Why Electrical Systems Deteriorate

You may be surprised to learn that hidden dangers are capable of lurking inside the walls of your home. Old electrical wiring can deteriorate and pose a safety hazard for many reasons and without your knowledge. Over time, insulation protecting the inner wires of your electrical system can break down due to aging, which could cause potentially dangerous electrical shorts. Insulation can also wear out when overloaded circuits cause excessive heat. In addition, older electrical systems lack the grounding systems that create paths to the earth and prevent shorts and fires. The safety of electrical wiring improves over time as building codes and fire codes advance, and modern electrical systems have grounding systems built into them. However, if you have an older home, you should be aware of possible problems that aging electrical systems can cause.
A 2009 National Fire Prevention Association study revealed that the leading cause of fires in houses and apartments in the United States is faulty wiring. As a house gets older, the danger of its wiring being outdated and unsafe becomes greater.

Warning Signs

Some indications that your electrical-wiring system may be outdated or unsafe include:

· Breakers tripping
· Fuses blowing regularly
· Dimming or flickering lights
· Burning smell in a particular room or an appliance
· Discolored outlets or switches
· Tingling sensation when touching a wall switch or an appliance
· Lack of ground-fault circuit interrupters (GFCIs) in bathrooms, kitchens, utility rooms or other rooms exposed to moisture

All electrical systems deteriorate as they age, but wiring installed before 1966 poses the greatest threat because that is when contractors were still using rubber to insulate wires. We have now learned that rubber breaks down and may crumble after becoming hard and brittle, which exposes live wiring.

Dangers of Older Wiring

· Knob-and-tube

From around 1920 to 1950, homes had knob-and-tube wiring providing electricity. The system used black to indicate hot wires and white to indicate neutral wires and ran them through the walls separately to provide power for each room in the house. Many insurance companies refuse to provide coverage for a home until you replace knob-and-tube wiring with a safe alternative.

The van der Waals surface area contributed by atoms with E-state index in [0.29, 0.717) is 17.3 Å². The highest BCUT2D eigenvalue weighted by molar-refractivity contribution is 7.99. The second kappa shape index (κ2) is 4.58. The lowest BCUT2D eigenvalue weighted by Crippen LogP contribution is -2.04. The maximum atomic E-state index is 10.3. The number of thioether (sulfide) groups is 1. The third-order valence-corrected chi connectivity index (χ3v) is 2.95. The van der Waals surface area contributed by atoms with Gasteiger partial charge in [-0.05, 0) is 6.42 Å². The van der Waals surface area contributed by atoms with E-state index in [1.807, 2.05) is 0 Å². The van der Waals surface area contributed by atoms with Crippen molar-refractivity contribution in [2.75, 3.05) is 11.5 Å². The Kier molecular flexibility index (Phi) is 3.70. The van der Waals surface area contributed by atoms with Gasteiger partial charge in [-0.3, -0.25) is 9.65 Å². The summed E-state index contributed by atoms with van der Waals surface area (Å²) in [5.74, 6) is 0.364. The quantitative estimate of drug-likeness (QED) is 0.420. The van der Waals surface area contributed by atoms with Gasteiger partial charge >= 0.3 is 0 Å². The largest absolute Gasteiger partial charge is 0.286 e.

· Two-conductor

Homes built from around 1950 to early in the 1960s had electricity provided by two-conductor wiring, which does not have the ground wire necessary for safety. You will be unable to use devices requiring ground connections at outlets if you have a two-conductor wiring system. Most modern lifestyles require at least 100 amps of service and multiple outlets in every room, and a two-conductor system is typically too small to meet those needs.

· Aluminum

The aluminum wiring used between the mid-1960s through 1978 was inexpensive but created safety issues when the connections loosened over time. Aluminum wire experiences a greater degree of expansion and contraction than does the copper wire in use today. Exposed wires may oxidize and cause separation of electrical connections. Gaps between aluminum wiring and connectors can lead to overheating and cause fires, especially when you plug appliances into the outlets. After becoming aware of its link to a rise in electrical fires, consumers stopped using aluminum wiring.

· Fuse Panel

Because you can fit a fuse of any size into each slot of a fuse panel, some people may install larger fuses in circuits that have a habit of blowing fuses. Each branch wire has a limit to the electrical load it can handle without melting and becoming the source of a fire. An over-fused circuit is dangerous because the fuse cannot perform its intended function of protecting against fires when it is the wrong size.

Electricity serves a great purpose and provides many advantages, but never ignore the fact that it can also be deadly if not used properly.